There is also the question of the organization of reserve forces. American reserve forces follow the ‘total force’ concept. This means that active and reserve forces are trained to the same standards prior to deployment and are equipped with the same equipment so they can all fight together. Even so, given that the United States wages expeditionary operations, significant portions of its reserve forces are logistics personnel – enablers of large combat missions. For example, the US Army Reserve has no combat units of its own. Instead, it provides most of the service’s essential support units, such as POL (petroleum, oil, lubricant) and water distribution units. These units will be essential for any NATO intervention in Ukraine, but they shouldn’t factor in a bean-counting comparison of NATO-Russian troop numbers.
The United States provides an impressive thirty-three percent of NATOs total combat forces, active and reserve. Yet this figure overlooks the approximately 200,000 American personnel already deployed overseas or at sea and not readily available for new operations. Once such figures are factored in and consideration is given to the readiness of American reserve forces and the deployment cycle of active and reserve personnel, the number of readily available American personnel shrinks dramatically. Extending such analysis to other NATO countries and Russia further dramatically changes the perceived conventional balance of power. Moreover, activation of reserve forces has serious economic consequences. Dislocation of labour from the economy may be fiscally, economically, and politically unfeasible. As such, it is less a question of how much manpower NATO and Russia have available than a question of how many troops each side can commit in the likely theatre of operations: central and eastern Ukraine. If more nuance is given than simply bean-counting, a very different balance of power emerges.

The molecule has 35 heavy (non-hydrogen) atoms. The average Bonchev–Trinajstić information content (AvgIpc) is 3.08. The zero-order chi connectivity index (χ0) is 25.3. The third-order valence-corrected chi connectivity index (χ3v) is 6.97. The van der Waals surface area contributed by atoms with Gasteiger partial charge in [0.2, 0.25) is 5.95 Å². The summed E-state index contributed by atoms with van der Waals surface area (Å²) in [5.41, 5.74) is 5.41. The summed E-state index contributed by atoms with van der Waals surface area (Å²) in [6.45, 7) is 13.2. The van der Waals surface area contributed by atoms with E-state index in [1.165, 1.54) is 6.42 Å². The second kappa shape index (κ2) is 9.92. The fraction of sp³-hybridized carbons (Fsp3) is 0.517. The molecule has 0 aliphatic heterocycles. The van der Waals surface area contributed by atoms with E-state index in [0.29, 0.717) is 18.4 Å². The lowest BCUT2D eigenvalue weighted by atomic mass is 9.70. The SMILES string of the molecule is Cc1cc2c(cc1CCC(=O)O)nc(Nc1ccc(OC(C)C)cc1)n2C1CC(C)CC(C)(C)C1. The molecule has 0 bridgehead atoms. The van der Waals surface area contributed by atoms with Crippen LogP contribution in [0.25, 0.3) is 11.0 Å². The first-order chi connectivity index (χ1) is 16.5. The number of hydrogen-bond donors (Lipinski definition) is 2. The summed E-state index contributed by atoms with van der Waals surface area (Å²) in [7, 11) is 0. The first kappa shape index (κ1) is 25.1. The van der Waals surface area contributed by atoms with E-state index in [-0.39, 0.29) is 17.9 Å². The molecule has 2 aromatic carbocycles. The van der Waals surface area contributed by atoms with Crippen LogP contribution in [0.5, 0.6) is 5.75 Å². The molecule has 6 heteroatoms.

There are many more important issues that also lead one to conclude bean-counting conventional forces in an unproductive exercise. For example, equipment is not discussed here despite its tremendous importance. Equipment can be compared quantitatively in terms of numbers, qualitatively in terms of capabilities, as well as in terms of impact on tactics, strategy, and logistics. Personnel can (and should) also be compared in similar fashion. Furthermore, there are the factors of tactics, doctrine, geography, weather/climate, finance, economics and other intangibles. It is a gross oversimplification of a very complex reality to simply compare numbers of forces at each side’s disposal. While it is rather easy to do more substantive research and identify qualitative and quantitative asymmetries; that sort of research is not enough. The biggest and most important asymmetry in most conflicts is an asymmetry of interest(s). Even so, that particular asymmetry has not been a good barometer of the outcome of any strategic competition.
Clearly this is not a simple matter. But what can be done? It is hard for any author to tell, let alone expect, others to raid library shelves and consume volumes of military literature. It is only natural that most people will turn to reading or listening to those who are discussing the matter. It is perhaps unfortunate that not everyone that is listened to or read is expert on the matter at hand. As such, it is important that those engaging with the public avoid gross oversimplifications. Bean-counting troop numbers is an excellent example of something for communicators to avoid and for readers to cautiously approach.